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Version: 0.42

Fungible Tokens in Cadence 1.0

In 2024, the network will be upgrading to Cadence 1.0. In addition to many changes to the Cadence programming language, the Cadence token standards are also being streamlined and improved. All applications will need to prepare and migrate their existing Cadence smart contracts, scripts, and transactions for the update. If you do not update your code, your applications will become non-functional after the network upgrade.

This document describes the changes to the Cadence Fungible Token (FT) standard and gives a step-by-step guide for how to upgrade your FT contract from Cadence 0.42 to Cadence 1.0.

We'll be using the ExampleToken contract as an example. Many projects have used ExampleToken as a starting point for their projects, so it is widely applicable to most NFT developers on Flow. The upgrades required for ExampleToken will cover 90%+ of what you'll need to do to update your contract. Each project most likely has additional logic or features that aren't included in ExampleToken, but hopefully after reading this guide, you'll understand Cadence 1.0 well enough that you can easily make any other changes that are necessary.

As always, there are plenty of people on the Flow team and in the community who are happy to help answer any questions you may have, so please reach out in Discord if you need any help.

Important Info

Please read the FLIP that describes the changes to the FungibleToken standard first.

The updated code for the V2 Fungible Token standard is located in the v2-standard branch of the flow-ft repo. Please look at the changes there to understand how the standard and examples have changed. This branch also includes the updated versions of FungibleTokenMetadataViews, Burner, FungibleTokenSwitchboard, and TokenForwarding.

Please see the latest post in this forum thread to find the latest version of the CLI and emulator that you should be testing with.

It is also important to remember that after you've made your changes to your contracts, you will have to stage the upgrades on testnet and mainnet in order for them to be upgraded and migrated properly. You can find informaion about how to do that here: https://github.com/onflow/contract-updater

Additionally, here are the import addresses for all of the important contracts related to fungible tokens:

ContractEmulator Import Address
FungibleToken0xee82856bf20e2aa6
ViewResolver0xf8d6e0586b0a20c7
Burner0xf8d6e0586b0a20c7
MetadataViews0xf8d6e0586b0a20c7
FungibleTokenMetadataViews0xee82856bf20e2aa6
FungibleTokenSwitchboard0xee82856bf20e2aa6

See the other guides in this section of the docs for the import addresses of other important contracts in the emulator.

As for contracts that are important for NFT developers but aren't "core contracts", here is information about where to find the Cadence 1.0 Versions of Each:

USDC: The USDC contract is still being updated for Cadence 1.0 and is currently not available.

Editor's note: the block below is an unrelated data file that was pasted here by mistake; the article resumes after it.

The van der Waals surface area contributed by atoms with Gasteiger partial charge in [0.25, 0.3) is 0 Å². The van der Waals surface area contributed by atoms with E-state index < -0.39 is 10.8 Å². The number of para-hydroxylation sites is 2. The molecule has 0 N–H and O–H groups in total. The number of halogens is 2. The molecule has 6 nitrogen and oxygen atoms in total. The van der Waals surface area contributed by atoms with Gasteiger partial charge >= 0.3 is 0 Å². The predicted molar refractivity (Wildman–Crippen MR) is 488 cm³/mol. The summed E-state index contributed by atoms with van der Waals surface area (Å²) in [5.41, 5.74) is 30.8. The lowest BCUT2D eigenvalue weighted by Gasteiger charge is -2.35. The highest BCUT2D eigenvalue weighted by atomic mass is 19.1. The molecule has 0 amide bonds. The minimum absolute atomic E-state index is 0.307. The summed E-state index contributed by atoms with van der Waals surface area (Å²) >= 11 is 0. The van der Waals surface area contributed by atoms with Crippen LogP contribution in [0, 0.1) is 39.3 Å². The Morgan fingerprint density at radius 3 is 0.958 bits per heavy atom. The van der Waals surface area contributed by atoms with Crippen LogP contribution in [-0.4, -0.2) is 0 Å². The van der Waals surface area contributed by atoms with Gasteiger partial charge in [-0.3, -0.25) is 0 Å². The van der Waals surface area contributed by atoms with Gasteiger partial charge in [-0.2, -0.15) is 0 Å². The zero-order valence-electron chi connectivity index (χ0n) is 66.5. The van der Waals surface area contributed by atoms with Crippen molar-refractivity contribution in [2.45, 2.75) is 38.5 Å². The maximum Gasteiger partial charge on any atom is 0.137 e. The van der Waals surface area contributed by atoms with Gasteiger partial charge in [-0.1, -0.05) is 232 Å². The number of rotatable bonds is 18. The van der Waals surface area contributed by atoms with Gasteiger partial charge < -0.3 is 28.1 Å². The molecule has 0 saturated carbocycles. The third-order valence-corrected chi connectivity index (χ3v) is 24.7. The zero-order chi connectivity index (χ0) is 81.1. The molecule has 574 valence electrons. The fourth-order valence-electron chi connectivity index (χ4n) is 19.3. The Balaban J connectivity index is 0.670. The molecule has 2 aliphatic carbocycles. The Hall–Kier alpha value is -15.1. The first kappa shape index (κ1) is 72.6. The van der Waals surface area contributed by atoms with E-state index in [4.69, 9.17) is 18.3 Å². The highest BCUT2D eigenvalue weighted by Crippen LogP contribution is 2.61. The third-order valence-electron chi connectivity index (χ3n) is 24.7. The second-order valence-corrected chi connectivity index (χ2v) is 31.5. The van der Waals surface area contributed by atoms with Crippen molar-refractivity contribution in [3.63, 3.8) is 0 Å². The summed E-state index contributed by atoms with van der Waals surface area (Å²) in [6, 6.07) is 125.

Account Linking and Hybrid Custody: The account linking and hybrid custody contracts are still being updated for Cadence 1.0 and are currently not available.

For any other contracts, search for their github repo and there will likely be a PR or feature branch with the Cadence 1.0 changes. If there isn't, please create an issue in the repo or reach out to that team directly via their support or Discord channel to ask them about their plans to update their contracts.

Migration Guide

Please see the NFT Cadence 1.0 migration guide. While the contracts aren't exactly the same, they share a huge amount of functionality, and the changes described in that guide will cover 90% of the changes that are needed for fungible tokens, so if you just follow those instructions for your fungible token contract, you'll be most of the way there.

Here, we will only describe the changes that are specific to the fungible token standard.

Vault implements FungibleToken.Vault

FungibleToken.Vault is no longer a resource type specification. It is now an interface that inherits from Provider, Receiver, Balance, ViewResolver.Resolver, and Burner.Burnable.

To ensure compatibility, update your Vault interface conformance list to only implement FungibleToken.Vault:


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access(all) resource Vault: FungibleToken.Vault {

In addition, since Vault is an interface, you will need to update every instance in your code that refers to @FungibleToken.Vault or &FungibleToken.Vault to @{FungibleToken.Vault} or &{FungibleToken.Vault} respectively to show that it is now an interface specification instead of a concrete type specification. Example in deposit():


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/// deposit now accepts a resource that implements the `FungibleToken.Vault` interface type
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access(all) fun deposit(from: @{FungibleToken.Vault})

Note for Custom Migrations: All stored objects that currently use the concrete type FungibleToken.Vault will be automatically migrated to use the interface type {NonFungibleToken.Vault} as part of the Flow team's custom state migrations.

Add Withdraw entitlements to withdraw()